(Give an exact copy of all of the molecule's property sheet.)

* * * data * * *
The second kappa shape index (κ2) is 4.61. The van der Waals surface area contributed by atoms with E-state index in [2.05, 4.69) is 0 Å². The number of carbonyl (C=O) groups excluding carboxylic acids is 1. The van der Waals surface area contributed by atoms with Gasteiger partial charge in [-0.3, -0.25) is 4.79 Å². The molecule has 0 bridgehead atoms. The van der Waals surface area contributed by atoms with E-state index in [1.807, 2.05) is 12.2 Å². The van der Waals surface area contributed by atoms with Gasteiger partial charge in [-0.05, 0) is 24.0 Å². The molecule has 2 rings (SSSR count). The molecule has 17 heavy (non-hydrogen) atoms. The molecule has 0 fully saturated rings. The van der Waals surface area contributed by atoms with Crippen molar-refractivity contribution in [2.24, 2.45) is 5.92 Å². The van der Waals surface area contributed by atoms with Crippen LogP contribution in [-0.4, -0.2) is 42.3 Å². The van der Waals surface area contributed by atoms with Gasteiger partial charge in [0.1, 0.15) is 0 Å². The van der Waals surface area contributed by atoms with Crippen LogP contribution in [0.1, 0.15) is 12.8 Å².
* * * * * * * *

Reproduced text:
The second kappa shape index (κ2) is 4.61. The van der Waals surface area contributed by atoms with E-state index in [2.05, 4.69) is 0 Å². The number of carbonyl (C=O) groups excluding carboxylic acids is 1. The van der Waals surface area contributed by atoms with Gasteiger partial charge in [-0.3, -0.25) is 4.79 Å². The molecule has 0 bridgehead atoms. The van der Waals surface area contributed by atoms with E-state index in [1.807, 2.05) is 12.2 Å². The van der Waals surface area contributed by atoms with Gasteiger partial charge in [-0.05, 0) is 24.0 Å². The molecule has 2 rings (SSSR count). The molecule has 17 heavy (non-hydrogen) atoms. The molecule has 0 fully saturated rings. The van der Waals surface area contributed by atoms with Crippen molar-refractivity contribution in [2.24, 2.45) is 5.92 Å². The van der Waals surface area contributed by atoms with Crippen LogP contribution in [-0.4, -0.2) is 42.3 Å². The van der Waals surface area contributed by atoms with Gasteiger partial charge in [0.1, 0.15) is 0 Å². The van der Waals surface area contributed by atoms with Crippen LogP contribution in [0.1, 0.15) is 12.8 Å².